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Gig Employers, Arbitration Agreements, and the Power of the “Click”

How important is your businesses’ terms of service (TOS) agreement, usually presented to users of your business model through a process requiring them to click “I agree” before they can access your platform? A recent case illustrates that your TOS could be a vital tool to help you navigate difficult legal challenges. In the Meyer v. Uber Technologies, Inc. case, the 2nd Circuit Court of Appeals decided that an Uber rider manifested his assent to be bound by an arbitration agreement despite the fact he claimed he never read the TOS where the agreement was located.

The case started when a rider, on behalf of a putative class of riders, alleged Uber allowed drivers to fix prices in violation of the Sherman Act. Uber moved to compel arbitration and the lower court denied its motion, holding (under California law) that the rider did not have “reasonably conspicuous notice” of Uber’s arbitration agreement, and did not manifest assent to it. The 2nd Circuit disagreed, however, holding in its August 17 decision that the rider did have notice and manifested his assent by the power of the “click.” The decision is a reminder to gig businesses of not only the utility of arbitration agreements, but also why on-demand businesses should carefully consider the way these agreements are electronically presented, whether to your customers or gig workers.

Before deciding it was time to bring suit, the rider took 10 Uber rides in various locations, including Washington D.C. and Paris. Of course, prior to taking these joyrides, the rider downloaded the Uber App and registered for an account via his Samsung Galaxy S5. The second screen displayed during the registration process, labeled “Payment,” and allowed the user to select a payment option (e.g., credit card, Paypal, or Google Wallet). At the bottom of the Payment Screen was text reading: “[b]y creating an Uber account, you agree to the TERMS OF SERVICE & PRIVACY POLICY.” Bright blue and underlined, the capitalized phrase was a hyperlink that, when clicked, displayed a third screen with a “button” that, when also clicked, revealed Uber’s Terms of Service Policy. This Policy contained the arbitration provision at issue. The user could, of course, ignore the link and simply click the “Register” button.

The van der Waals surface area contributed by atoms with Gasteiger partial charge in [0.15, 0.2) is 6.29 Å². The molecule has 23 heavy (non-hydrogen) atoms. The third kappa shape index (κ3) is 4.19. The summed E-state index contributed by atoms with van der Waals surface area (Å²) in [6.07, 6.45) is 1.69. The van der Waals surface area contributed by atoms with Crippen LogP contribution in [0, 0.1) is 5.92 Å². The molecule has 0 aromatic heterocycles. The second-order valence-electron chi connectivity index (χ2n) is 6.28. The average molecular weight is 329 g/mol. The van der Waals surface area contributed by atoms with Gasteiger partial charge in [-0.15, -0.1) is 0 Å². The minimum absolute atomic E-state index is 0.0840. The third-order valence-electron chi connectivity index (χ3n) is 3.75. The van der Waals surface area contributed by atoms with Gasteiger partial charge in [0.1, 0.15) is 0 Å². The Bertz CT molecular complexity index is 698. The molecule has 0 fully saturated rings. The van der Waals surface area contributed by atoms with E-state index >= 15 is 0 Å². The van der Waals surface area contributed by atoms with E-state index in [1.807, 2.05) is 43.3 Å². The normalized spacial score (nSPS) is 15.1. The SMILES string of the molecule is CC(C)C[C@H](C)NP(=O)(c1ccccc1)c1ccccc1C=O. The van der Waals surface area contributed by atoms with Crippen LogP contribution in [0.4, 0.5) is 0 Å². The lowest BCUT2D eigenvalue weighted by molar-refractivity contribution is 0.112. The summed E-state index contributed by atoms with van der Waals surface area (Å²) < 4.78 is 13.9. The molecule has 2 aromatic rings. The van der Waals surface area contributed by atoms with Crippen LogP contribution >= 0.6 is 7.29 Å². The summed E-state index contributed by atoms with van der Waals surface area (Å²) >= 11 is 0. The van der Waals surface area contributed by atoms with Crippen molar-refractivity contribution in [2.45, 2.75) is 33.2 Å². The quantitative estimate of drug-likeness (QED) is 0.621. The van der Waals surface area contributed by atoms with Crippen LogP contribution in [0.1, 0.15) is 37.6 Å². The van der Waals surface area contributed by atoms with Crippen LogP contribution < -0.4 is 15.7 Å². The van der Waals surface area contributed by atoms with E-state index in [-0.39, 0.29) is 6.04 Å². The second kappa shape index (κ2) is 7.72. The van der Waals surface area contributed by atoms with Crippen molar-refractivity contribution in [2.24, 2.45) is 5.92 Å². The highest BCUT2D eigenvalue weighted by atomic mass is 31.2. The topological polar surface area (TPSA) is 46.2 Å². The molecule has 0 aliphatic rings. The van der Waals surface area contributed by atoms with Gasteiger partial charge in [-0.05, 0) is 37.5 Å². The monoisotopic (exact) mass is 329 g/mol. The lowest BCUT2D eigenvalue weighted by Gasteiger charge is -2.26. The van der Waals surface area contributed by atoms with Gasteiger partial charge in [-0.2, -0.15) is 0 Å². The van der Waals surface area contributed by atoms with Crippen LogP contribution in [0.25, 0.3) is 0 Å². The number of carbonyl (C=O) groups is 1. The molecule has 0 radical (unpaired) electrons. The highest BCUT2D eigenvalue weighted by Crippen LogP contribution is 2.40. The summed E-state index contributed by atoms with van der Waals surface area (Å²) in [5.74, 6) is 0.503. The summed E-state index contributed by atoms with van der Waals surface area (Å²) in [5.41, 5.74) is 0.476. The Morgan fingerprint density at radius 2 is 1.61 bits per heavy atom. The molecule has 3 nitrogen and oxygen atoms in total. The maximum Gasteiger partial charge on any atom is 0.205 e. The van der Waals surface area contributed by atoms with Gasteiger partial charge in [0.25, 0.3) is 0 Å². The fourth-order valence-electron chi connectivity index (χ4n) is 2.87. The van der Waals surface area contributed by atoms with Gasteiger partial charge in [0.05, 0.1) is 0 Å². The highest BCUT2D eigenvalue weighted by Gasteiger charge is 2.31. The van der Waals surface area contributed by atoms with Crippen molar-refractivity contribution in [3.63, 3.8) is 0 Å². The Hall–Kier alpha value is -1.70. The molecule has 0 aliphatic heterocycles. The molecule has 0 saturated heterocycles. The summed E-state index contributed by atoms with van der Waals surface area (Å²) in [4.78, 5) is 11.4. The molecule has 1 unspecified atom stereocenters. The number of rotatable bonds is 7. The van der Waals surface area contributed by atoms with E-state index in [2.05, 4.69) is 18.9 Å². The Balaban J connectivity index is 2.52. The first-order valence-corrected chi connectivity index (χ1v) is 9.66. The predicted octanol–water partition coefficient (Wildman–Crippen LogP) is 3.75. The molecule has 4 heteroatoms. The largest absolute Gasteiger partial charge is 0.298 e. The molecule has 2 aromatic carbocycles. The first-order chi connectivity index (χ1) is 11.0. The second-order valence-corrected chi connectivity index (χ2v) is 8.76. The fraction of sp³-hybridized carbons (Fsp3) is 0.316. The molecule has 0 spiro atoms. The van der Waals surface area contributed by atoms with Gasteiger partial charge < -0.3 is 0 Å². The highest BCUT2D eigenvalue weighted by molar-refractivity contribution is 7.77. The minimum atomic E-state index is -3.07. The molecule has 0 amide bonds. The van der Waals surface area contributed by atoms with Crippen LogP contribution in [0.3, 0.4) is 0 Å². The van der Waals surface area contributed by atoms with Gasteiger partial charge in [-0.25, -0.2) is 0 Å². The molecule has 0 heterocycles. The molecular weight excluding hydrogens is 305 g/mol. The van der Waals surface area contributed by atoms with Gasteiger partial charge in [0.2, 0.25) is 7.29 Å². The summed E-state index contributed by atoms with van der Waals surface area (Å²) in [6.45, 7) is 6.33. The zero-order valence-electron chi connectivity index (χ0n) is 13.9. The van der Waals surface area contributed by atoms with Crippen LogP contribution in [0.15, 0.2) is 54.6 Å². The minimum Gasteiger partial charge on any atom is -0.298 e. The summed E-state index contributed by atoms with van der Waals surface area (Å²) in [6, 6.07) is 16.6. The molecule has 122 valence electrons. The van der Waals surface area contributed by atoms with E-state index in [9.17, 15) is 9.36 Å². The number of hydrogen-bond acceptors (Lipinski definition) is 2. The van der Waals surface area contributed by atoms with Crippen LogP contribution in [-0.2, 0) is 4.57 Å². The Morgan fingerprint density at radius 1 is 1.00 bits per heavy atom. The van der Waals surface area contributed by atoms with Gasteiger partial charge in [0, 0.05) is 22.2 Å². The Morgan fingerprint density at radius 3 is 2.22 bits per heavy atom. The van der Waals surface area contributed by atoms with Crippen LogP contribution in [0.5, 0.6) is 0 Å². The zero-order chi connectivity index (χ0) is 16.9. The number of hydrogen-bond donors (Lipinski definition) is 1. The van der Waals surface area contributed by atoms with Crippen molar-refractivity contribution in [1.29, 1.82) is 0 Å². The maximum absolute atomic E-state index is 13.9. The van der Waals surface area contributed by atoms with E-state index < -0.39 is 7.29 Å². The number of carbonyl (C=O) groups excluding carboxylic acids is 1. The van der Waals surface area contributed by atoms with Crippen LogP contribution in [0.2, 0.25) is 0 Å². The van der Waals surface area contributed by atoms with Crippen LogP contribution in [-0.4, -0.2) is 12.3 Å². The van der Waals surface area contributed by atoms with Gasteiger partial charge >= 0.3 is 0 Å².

In finding the rider had notice of the policy, the 2nd Circuit looked to the design of the screen and the language utilized. Specifically, the court noted the Payment Screen was not cluttered. Moreover, the hyperlink was blue and underlined, appearing directly below the registration button. It was also visible at first glance without the need to “scroll” to find it. As to mutual assent, the court recognized that “courts around the country have recognized that an electronic ‘click’ can suffice to signify acceptance of a contract…as long as the layout and language of the site give the user reasonable notice that a click will manifest assent to an agreement.” Here, “the Payment Screen not only included a hyperlink to the Terms of Service, but expressly warned the user that by creating an Uber account, the user was agreeing to be bound by the linked terms.” Thus, the court concluded that the rider manifested his assent to the arbitration agreement by “clicking” the “Register” button.  

Interestingly, while finding mutual assent, the court remanded the case to the lower court to determine whether Uber waived its rights to arbitration. The opinion notes the parties exchanged discovery before Uber filed its motion to compel arbitration, which could constitute a waiver of the arbitration process. Whichever way the court rules on that issue will not impact this decision, however. If your TOS includes an arbitration provision, you should read this case thoroughly to make sure you comply with the latest word from the courts on how to properly build a case for mutual assent through the power of a simple click.

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